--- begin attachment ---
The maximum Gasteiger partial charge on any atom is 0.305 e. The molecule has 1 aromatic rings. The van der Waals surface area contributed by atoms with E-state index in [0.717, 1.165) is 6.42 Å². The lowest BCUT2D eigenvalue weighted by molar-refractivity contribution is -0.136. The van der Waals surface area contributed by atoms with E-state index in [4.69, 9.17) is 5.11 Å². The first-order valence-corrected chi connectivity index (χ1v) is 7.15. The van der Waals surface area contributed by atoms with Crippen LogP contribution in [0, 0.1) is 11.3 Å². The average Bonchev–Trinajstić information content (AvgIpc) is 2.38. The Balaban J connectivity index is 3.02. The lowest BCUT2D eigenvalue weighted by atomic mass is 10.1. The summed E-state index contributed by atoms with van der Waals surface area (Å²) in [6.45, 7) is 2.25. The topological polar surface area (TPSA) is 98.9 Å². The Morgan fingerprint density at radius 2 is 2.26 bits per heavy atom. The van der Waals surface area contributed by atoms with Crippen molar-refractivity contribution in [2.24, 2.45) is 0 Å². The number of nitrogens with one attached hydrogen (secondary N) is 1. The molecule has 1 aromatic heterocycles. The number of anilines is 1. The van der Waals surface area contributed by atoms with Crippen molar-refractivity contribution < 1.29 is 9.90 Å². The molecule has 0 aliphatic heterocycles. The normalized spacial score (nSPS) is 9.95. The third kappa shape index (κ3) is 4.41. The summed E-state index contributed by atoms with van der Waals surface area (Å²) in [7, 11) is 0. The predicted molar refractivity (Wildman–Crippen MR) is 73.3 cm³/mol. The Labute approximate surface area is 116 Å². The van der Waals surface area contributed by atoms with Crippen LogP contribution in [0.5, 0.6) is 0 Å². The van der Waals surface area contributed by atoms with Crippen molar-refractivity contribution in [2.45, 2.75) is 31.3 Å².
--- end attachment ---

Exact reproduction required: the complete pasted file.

The maximum Gasteiger partial charge on any atom is 0.305 e. The molecule has 1 aromatic rings. The van der Waals surface area contributed by atoms with E-state index in [0.717, 1.165) is 6.42 Å². The lowest BCUT2D eigenvalue weighted by molar-refractivity contribution is -0.136. The van der Waals surface area contributed by atoms with E-state index in [4.69, 9.17) is 5.11 Å². The first-order valence-corrected chi connectivity index (χ1v) is 7.15. The van der Waals surface area contributed by atoms with Crippen LogP contribution in [0, 0.1) is 11.3 Å². The average Bonchev–Trinajstić information content (AvgIpc) is 2.38. The Balaban J connectivity index is 3.02. The lowest BCUT2D eigenvalue weighted by atomic mass is 10.1. The summed E-state index contributed by atoms with van der Waals surface area (Å²) in [6.45, 7) is 2.25. The topological polar surface area (TPSA) is 98.9 Å². The Morgan fingerprint density at radius 2 is 2.26 bits per heavy atom. The van der Waals surface area contributed by atoms with Crippen molar-refractivity contribution in [2.24, 2.45) is 0 Å². The number of nitrogens with one attached hydrogen (secondary N) is 1. The molecule has 1 aromatic heterocycles. The number of anilines is 1. The van der Waals surface area contributed by atoms with Crippen molar-refractivity contribution < 1.29 is 9.90 Å². The molecule has 0 aliphatic heterocycles. The normalized spacial score (nSPS) is 9.95. The third kappa shape index (κ3) is 4.41. The summed E-state index contributed by atoms with van der Waals surface area (Å²) in [7, 11) is 0. The predicted molar refractivity (Wildman–Crippen MR) is 73.3 cm³/mol. The Labute approximate surface area is 116 Å². The van der Waals surface area contributed by atoms with Crippen LogP contribution in [0.5, 0.6) is 0 Å². The van der Waals surface area contributed by atoms with Crippen molar-refractivity contribution in [2.45, 2.75) is 31.3 Å².